For Parkinson’s disease patients who do not respond well to medication, the doctor may advise deep brain stimulation. Electrodes are surgically implanted into a specific region of the brain, and these electrodes are interconnected to a small electrical device placed inside the chest. The device and electrodes, which painlessly stimulate specific areas of the brain that regulate movement, may help with many of the movement-related symptoms of Parkinson’s disease, including tremors, slowness of movement, and rigidity.
Other treatments that could aid with Parkinson’s symptoms management include:
- Physical, occupational, and speech treatments that may be used to treat tremors, rigidity, and a loss in mental abilities as well as gait and voice abnormalities.
- A balanced diet to promote overall health
- Exercises to improve muscle mass and improve balance, flexibility, and coordination
- Massage treatment for tension reduction
- It is possible to develop flexibility and stretching through yoga and tai chi.
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A side effect of Parkinson’s disease is Parkinson’s dementia. It makes it more difficult for people to reason, think, and solve problems. In between 50 and 80 percent of Parkinson’s patients, dementia will manifest in some form.
Parkinson’s disease dementia signs and symptoms include:
- changes in energy level
- Slurred speech
- Changes in appetite
- Sleep disturbances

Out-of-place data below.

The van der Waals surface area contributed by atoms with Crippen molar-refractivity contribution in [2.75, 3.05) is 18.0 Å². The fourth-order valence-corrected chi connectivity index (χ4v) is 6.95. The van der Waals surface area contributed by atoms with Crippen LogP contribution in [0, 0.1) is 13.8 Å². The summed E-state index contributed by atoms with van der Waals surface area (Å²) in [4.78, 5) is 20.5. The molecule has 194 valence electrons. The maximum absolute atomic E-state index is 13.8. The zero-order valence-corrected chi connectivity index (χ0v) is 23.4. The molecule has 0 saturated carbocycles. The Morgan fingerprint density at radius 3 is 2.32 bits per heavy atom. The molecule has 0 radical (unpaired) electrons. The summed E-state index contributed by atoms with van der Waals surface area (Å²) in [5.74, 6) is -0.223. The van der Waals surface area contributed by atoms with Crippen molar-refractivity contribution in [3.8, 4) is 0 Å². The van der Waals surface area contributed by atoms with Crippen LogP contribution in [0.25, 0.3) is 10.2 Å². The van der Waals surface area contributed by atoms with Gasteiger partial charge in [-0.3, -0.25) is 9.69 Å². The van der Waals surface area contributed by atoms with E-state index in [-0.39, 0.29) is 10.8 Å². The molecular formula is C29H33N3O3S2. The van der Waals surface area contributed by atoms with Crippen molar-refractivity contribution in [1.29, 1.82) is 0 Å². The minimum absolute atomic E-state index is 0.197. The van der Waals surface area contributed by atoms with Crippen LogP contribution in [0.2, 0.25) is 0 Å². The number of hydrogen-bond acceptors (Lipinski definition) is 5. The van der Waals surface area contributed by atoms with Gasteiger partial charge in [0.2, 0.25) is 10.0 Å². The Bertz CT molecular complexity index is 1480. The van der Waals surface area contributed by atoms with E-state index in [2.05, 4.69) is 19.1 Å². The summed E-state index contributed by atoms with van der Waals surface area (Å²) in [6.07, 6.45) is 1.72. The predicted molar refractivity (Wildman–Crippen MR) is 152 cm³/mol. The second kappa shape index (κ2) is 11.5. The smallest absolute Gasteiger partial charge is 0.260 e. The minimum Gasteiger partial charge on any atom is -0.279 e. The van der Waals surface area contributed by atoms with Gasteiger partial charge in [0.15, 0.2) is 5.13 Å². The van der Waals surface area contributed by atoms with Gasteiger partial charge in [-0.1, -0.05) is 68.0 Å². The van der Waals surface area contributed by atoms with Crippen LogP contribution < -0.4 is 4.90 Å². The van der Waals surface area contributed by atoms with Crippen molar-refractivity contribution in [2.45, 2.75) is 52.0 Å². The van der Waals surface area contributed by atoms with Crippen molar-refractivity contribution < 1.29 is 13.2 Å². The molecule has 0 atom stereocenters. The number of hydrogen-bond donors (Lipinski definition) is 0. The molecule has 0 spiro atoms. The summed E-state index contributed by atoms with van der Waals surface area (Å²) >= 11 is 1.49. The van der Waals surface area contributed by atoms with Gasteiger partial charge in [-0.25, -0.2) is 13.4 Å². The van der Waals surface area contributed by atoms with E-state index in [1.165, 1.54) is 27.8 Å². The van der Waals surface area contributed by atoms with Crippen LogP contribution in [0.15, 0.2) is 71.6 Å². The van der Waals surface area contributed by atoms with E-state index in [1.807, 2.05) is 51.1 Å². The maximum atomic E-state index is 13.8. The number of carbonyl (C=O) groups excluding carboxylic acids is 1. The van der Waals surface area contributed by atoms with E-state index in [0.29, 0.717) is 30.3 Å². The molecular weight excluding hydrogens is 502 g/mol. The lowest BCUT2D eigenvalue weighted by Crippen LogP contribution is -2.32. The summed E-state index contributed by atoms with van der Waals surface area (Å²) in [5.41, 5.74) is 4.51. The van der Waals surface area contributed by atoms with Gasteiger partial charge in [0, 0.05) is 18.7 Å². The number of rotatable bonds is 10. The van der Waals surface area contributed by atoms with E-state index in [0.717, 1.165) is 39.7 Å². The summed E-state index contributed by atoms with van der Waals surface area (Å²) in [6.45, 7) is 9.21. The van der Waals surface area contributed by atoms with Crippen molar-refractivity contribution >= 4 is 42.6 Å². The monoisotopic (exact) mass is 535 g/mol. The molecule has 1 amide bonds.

The brain’s chemical-receiving cells are destroyed by Parkinson’s disease. This can eventually result in significant modifications, symptoms, and problems.
Dementia caused by Parkinson’s disease is more likely to occur in some persons. Among the conditions, risk factors are:
- Severe Parkinson’s disease symptoms: If you have a severe motor impairment, such as tight muscles and difficulties walking, you may be more susceptible to Parkinson’s disease dementia.
- Sex: It is seen mostly in men as compared to women.
- Age: Getting older increases the risk.
- Cognitive impairment already present: Prior to receiving a Parkinson’s diagnosis, memory and mood problems may have made you more susceptible to dementia.
Dementia caused by Parkinson’s disease is now untreatable. A doctor will instead concentrate on treating other problems. Sometimes drugs used to treat other forms of dementia can be beneficial.
Parkinson’s complications can have a negative impact on prognosis and quality of life. People with Parkinson’s disease, for example, may experience dangerous falls and develop blood clots in their legs and lungs. These side effects have the potential to be fatal. A proper treatment plan increases life expectancy and improves prognosis.
Parkinson’s disease cannot be slowed, but you can try to overcome the challenges and issues to live as comfortably as possible for as long as possible.
According to experts, there is no known cause of Parkinson’s disease. It is a chronic disease that can be managed with medication and lifestyle changes. Speak with your doctor if you have Parkinson’s symptoms or have been diagnosed with the disorder and are looking for alternative treatment options.